Reduced peer pressure and competition is another reason why school uniforms are implemented. Research shows that 88 percent of parents believe that school dress codes reduce “teasing” between girls and boys and 84 percent believe dress codes create increased gender equality (Wilder and Key 2007). Peer pressure and competition is directly related to safety issues, because many of the tragic school shooting events are attributed to the psychological effects of bullying, a negative type of peer pressure. While that presents the worst case scenario, peer pressure and competition is also seen as a distraction to what is really important at school, which is focusing on academics and learning. The idea that school uniforms can promote school safety and a focus on academic achievement is a big incentive for many schools to turn to using school uniforms. Interestingly, one research study showed that 80 percent of female students and 62 percent of male students liked wearing school uniforms (Wilder and Key 2007). Other research has shown that school uniforms deal with the problem of “‘fitting in’ by wearing specific brands” with 47 percent of parents agreeing with this and 90% of teachers agreeing (“School Uniforms Statistics” 2012).
Anyone who has attended American public schools that do not have school uniforms has experienced the pressure from other students to wear the latest “in” fashions, else face teasing by other students. Therefore, “The use of uniforms at school, as opposed to the latest fashions, also may help the child avoid ridicule, embarrassment, or abuse from others over the 'have and have-not' stigma” ” (Children’s World, n.d.). Basically, what this means is that in schools that use school uniforms, social or economic status issues between students are less of an issue than in schools where there are no uniforms and such status is readily discernible by the students and even teachers who see what brands and styles different students’ families can afford or select. With this status issue lowered, there is less opportunity for bullying and more opportunity for students to develop a positive sense of self-esteem based on personal achievement.
Related to the issue of peer pressure being lowered through the requirement of school uniforms is a greater sense of school pride and being a part of a team. For instance, the planning team of the Hughes High School in Ohio “felt they could strengthen students’ identification with the school by requiring them to wear uniforms” (Rhodes, Stevens, and Hemmings 2011, p. 89). Other research supports this idea that students gain a greater sense of community with school uniforms, with 42 percent of parents and 80 percent of teachers agreeing (“School Uniforms Statistics” 2012). The NYPD survey also reported a better sense of belonging and greater tolerance among students in schools with dress codes (Wilder and Key 2007).
It seems natural that a greater sense of community between students can come from wearing school uniforms, especially since social and economic status factors are reduced. Without the distraction of judging each other based on fashion choices, students can see more about what they have in common with their peers rather than what is different. It is easy to see at any school with a football team how proudly students wear and wave school colors. Therefore, it seems reasonable that associating a school’s colors and school uniform styles in the classroom can foster a sense of school spirit and a community that is a team in an academic environment as well. Schools within districts or states can foster a positive sense of competition for academics similar to the competition between their sports teams, in which schools that have the best math, science, reading, and other scores proudly fly their colors in events designed to celebrate improved achievement. Students will feel less like lost individuals competing against each other and more like a team all working together to each do their best in academics.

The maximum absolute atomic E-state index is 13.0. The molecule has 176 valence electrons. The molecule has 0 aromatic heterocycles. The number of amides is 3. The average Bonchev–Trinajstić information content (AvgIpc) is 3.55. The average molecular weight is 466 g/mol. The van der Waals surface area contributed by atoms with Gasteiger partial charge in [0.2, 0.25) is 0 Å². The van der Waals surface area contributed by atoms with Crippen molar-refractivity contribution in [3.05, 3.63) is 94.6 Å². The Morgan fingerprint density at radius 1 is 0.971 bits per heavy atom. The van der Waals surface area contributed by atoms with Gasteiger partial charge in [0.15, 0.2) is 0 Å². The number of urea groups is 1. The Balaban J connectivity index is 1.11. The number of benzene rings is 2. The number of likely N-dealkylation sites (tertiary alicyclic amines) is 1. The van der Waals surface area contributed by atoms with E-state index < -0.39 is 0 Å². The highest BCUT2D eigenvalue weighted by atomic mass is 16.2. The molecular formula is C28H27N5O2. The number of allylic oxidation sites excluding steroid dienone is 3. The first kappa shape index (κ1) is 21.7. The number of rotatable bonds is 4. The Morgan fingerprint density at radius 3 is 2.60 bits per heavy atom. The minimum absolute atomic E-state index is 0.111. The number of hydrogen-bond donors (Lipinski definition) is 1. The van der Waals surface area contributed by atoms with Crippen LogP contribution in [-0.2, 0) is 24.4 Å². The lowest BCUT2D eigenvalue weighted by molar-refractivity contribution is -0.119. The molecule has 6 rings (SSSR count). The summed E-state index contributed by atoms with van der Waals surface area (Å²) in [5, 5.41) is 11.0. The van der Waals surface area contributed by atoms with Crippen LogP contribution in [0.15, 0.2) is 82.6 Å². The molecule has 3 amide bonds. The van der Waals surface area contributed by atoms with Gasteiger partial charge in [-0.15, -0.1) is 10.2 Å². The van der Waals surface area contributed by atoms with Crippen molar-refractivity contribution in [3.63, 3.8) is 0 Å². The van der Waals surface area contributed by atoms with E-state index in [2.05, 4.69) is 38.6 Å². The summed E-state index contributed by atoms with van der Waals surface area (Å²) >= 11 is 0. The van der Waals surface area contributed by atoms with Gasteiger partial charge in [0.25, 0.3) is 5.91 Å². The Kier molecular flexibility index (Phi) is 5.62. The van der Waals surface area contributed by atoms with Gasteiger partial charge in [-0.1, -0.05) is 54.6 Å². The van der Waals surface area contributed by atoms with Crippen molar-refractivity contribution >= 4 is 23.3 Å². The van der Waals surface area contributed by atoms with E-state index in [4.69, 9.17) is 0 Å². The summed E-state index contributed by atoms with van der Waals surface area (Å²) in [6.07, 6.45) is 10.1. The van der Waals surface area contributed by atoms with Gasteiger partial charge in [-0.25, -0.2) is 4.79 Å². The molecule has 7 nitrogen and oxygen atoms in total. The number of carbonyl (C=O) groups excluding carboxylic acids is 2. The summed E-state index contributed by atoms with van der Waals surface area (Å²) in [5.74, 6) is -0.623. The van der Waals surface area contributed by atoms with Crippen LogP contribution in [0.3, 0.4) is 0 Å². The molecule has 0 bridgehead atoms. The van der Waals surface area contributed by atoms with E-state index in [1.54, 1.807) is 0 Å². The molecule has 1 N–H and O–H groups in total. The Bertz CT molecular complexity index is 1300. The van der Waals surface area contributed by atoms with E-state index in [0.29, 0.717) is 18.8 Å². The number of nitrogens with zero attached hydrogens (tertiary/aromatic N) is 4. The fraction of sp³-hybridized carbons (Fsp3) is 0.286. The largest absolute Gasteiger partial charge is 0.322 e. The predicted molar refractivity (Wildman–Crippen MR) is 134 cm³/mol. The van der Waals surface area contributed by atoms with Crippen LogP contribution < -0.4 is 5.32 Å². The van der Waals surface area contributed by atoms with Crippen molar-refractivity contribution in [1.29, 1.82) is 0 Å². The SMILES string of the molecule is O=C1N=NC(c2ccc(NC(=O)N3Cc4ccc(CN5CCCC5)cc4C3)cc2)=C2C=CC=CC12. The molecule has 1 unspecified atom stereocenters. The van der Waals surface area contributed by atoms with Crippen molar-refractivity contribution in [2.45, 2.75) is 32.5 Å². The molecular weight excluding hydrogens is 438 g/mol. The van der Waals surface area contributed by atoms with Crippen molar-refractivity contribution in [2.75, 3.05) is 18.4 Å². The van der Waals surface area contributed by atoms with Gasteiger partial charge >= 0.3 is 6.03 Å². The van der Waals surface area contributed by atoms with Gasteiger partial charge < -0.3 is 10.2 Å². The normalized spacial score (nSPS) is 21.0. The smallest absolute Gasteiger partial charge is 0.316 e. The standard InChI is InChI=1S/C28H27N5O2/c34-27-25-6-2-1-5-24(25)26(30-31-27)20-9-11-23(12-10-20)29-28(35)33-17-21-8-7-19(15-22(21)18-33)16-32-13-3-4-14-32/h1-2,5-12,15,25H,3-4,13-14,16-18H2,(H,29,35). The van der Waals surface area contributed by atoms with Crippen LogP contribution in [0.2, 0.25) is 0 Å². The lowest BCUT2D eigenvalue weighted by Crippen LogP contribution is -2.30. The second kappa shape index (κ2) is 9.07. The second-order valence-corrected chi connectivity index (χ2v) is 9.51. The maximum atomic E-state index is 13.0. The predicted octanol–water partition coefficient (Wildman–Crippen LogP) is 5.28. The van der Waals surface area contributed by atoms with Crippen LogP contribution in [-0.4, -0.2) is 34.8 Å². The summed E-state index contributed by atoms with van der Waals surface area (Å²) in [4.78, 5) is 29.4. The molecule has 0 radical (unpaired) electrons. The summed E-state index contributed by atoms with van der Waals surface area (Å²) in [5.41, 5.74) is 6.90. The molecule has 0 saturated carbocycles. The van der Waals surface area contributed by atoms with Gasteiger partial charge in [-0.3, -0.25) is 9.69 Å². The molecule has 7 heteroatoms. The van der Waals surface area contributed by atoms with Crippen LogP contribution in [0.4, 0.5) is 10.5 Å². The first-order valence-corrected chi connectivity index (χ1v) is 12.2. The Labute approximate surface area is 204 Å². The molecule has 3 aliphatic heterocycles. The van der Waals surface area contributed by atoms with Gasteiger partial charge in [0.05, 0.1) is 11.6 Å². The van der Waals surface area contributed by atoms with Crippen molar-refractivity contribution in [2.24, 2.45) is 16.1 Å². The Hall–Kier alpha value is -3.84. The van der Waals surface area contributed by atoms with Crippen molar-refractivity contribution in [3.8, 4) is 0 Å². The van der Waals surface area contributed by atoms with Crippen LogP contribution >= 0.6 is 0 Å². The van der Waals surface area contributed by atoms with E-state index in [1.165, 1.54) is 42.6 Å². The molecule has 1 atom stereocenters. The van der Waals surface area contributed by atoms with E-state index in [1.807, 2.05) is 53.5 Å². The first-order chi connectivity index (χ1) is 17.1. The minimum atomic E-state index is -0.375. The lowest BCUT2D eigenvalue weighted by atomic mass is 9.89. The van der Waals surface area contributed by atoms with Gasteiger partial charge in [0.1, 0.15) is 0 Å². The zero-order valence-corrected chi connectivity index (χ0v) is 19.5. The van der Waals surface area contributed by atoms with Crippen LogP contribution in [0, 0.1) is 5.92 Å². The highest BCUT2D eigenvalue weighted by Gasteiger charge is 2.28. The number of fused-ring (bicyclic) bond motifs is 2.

One of the biggest fears parents face when a school uniform policy is implemented is that the uniforms will create expenses the family cannot afford. Matt Buesing, a leader in school uniform policy creation, writes, “While families certainly can choose to purchase the same number of non-dress code items for their children, most opt to scale back the purchases of fashion items for their children and instead create a wardrobe of both school uniform and non-school items. Families who choose this approach quickly see some sizable savings” (2010). According to a New York Post article, one study reported that a family spends an average of $729.50 on school clothing and supplies with at least $300.00 spent on clothing alone (Buesing 2010). In contrast, buying five bottoms and five tops for school uniforms is about $150.00, half the cost of normal fashion expenses (Buesing 2010).
Figure 2 -- National Average School Expenses (Calabrese and Olshan 2010)
Statistics from another study show that school uniform clothing is less expensive than regular fashion clothing and the average amount of money spent by households where children were required to wear uniforms is lower than in households where children were not required to wear uniforms (“More About School Uniforms” n.d.). The lesser cost of individual pieces of clothing is only one reason why school uniforms reduce yearly expenses. According to the same study, at least 10 percent of the uniform items are “carryovers from the previous year or other children” (“More About School Uniforms” n.d.). In other words, some items of the school uniform are reusable or can be handed down to other children in the family or other students who can use the items. Being able to reuse items directly contributes to saving on school attire.